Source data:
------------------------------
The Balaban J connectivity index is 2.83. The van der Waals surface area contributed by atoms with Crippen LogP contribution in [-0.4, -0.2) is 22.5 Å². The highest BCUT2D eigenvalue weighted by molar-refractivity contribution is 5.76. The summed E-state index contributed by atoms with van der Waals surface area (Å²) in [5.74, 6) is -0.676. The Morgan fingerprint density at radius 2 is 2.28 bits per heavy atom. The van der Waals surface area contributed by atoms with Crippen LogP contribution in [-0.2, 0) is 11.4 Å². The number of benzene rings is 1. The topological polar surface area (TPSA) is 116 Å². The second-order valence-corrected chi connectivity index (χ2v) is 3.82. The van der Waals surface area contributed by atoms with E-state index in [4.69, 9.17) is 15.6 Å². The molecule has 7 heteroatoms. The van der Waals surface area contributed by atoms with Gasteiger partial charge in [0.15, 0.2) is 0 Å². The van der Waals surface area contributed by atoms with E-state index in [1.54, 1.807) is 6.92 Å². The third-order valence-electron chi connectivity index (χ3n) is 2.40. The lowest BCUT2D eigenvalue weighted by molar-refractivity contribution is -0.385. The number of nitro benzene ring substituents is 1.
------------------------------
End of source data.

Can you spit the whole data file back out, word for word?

The Balaban J connectivity index is 2.83. The van der Waals surface area contributed by atoms with Crippen LogP contribution in [-0.4, -0.2) is 22.5 Å². The highest BCUT2D eigenvalue weighted by molar-refractivity contribution is 5.76. The summed E-state index contributed by atoms with van der Waals surface area (Å²) in [5.74, 6) is -0.676. The Morgan fingerprint density at radius 2 is 2.28 bits per heavy atom. The van der Waals surface area contributed by atoms with Crippen LogP contribution in [-0.2, 0) is 11.4 Å². The number of benzene rings is 1. The topological polar surface area (TPSA) is 116 Å². The second-order valence-corrected chi connectivity index (χ2v) is 3.82. The van der Waals surface area contributed by atoms with E-state index in [4.69, 9.17) is 15.6 Å². The molecule has 7 heteroatoms. The van der Waals surface area contributed by atoms with Gasteiger partial charge in [0.15, 0.2) is 0 Å². The van der Waals surface area contributed by atoms with E-state index in [1.54, 1.807) is 6.92 Å². The third-order valence-electron chi connectivity index (χ3n) is 2.40. The lowest BCUT2D eigenvalue weighted by molar-refractivity contribution is -0.385. The number of nitro benzene ring substituents is 1.